of people have incorporated the use of email as
an effective and efficient means of communication.
Effective because it delivers a clear and standard
form of correspondence; efficient because of its
ease and speed. However, although many view electronic
messaging as a supplement to other norms of communication
such as face-to-face meetings and telephone conversations,
oftentimes this technological innovation serves
as a replacement to such norms. Unlike face-to-face
and telephone communication, however, email is limited
to textual information as its primary form of communication.
As a result, such a forum may unneccesarily escalate
conflict between parties if not properly managed.
many uneasy situations, clicking the "send"
button seems more appealing than knocking on someone's
door or even picking up the phone. In the workplace,
sending an e-mail rather than engaging in a personal
confrontation with the boss can often help suppress
conflict in the workplace, according to a Wellington,
New Zealand-based academic studying the use of e-mail.
Derek Wallace, a lecturer in academic and professional
writing and communications at the Victoria University
of Wellington, has been studying the use of e-mail
as part of a "Language in the Workplace"
is allowing people to manage their hierarchical
or personal relationships by giving them a way of
avoiding the physical brunt of these relations,
and therefore of tolerating them," Wallace
says. "From behind their screens they can communicate
coolly over the top of their underlying tensions."
can the impersonal features of email help escalate
some conflicts? According to the authors of a recent
paper, employing email as a means of resolving conflict
carries a significant risk: that conflicts may escalate
to irresolvable levels and even damage senders'
and receivers' relationships.
A. Friedman and Steven C. Currall authored this
paper entitled, "E-Mail
Escalation: Dispute Exacerbating Elements of Electronic
Communication." (pdf) Friedman is an associate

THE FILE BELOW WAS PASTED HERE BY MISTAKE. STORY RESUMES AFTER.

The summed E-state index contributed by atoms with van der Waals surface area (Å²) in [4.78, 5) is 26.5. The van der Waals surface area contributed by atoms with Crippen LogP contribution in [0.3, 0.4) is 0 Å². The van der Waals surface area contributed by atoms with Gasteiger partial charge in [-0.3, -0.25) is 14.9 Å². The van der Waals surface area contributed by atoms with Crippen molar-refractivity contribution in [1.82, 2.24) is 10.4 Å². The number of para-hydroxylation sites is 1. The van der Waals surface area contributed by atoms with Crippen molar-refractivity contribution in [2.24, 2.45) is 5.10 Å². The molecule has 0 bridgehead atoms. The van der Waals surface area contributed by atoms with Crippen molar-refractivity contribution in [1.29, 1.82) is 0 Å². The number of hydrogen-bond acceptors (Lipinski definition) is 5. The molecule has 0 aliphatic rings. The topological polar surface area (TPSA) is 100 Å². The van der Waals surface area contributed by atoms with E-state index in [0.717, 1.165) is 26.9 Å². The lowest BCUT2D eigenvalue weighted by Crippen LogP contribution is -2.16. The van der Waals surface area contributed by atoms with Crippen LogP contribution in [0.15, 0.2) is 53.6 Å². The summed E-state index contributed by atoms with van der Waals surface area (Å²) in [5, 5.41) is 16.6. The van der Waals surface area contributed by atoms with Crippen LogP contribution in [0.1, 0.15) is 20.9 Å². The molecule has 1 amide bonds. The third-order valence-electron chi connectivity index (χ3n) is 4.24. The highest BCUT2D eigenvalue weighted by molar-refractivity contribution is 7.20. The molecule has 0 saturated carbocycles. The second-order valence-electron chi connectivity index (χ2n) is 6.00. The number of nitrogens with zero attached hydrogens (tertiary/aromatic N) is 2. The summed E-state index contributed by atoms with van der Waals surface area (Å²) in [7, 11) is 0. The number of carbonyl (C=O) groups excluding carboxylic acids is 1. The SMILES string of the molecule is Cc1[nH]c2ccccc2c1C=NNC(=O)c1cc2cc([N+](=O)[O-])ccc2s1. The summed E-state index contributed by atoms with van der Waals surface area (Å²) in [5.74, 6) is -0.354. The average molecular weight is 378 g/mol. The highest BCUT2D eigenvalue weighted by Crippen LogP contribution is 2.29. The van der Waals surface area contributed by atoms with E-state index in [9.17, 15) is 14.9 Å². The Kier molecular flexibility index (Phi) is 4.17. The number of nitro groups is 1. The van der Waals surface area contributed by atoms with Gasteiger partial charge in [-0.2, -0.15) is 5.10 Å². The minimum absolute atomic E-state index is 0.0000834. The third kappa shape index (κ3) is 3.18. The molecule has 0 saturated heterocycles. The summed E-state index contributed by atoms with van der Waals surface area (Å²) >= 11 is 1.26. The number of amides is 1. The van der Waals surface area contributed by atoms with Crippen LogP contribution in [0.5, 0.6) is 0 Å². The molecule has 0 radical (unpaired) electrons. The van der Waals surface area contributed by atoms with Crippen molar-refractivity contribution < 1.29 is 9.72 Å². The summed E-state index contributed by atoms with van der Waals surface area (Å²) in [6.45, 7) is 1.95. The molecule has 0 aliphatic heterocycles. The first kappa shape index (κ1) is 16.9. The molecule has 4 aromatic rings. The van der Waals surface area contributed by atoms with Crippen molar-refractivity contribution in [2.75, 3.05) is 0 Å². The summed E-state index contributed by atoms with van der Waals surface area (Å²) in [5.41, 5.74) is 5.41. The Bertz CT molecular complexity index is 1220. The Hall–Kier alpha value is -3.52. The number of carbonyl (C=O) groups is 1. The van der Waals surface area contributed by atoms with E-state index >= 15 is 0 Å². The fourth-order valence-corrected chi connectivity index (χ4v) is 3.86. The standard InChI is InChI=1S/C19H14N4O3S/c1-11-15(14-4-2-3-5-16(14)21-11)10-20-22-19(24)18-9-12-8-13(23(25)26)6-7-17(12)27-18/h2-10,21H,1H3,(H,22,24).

professor of management at Vanderbilt University's
Owen Graduate School of Management, and Steven C.
Currall is a William and Stephanie Sick Professor
of Entrepreneurship and an associate professor of
management, psychology and statistics at Rice University's
Jones Graduate School of Management.
paper discusses the properties inherent to face-to-face
conversation that e-mail lacks: copresence (parties
are in the same surroundings), visibility (parties
see one another), audibility (parties hear speech
timing and intonation), cotemporality (parties receive
utterances as they are produced), simultaneity (parties
send and receive messages at once) and sequentiality
(parties take turns). Such properties allow the
parties to "ground" the interaction — that is, to
achieve a shared understanding about the encounter
and a shared sense of participation. Grounding,
timing and adjusting are all critically important
tools in successful conflict resolution. 
these properties with email's features, one can
observe the anti-social aspect of electronic communication.
The authors cite examples such as low feedback --
how the recipient reacts to the comments. As a result,
misunderstandings and inadvertent insults may ensue
causing social bonds to weaken and unnecessarliy
escalating the conflict. In another example, a lengthy
message can include bundled arguments. This can
result in forgetting to respond to one or more arguments.
Moreover, the recipient may focus on the most upsetting
arguments, thus ignoring others. If the sender notices
these omissions, he/she may suspect a violation
of interaction norms.
project of Campus Conflict Resolution
Supported by a FIPSE grant from the US Department of Education
and seed money from the Hewlett Foundation-funded CRInfo
to CMHE Report
(Attn: Bill Warters)
Campus Conflict Resolution Resources Project
Department of Communication
585 Manoogian Hall
Wayne State University
Detroit, MI 48201.
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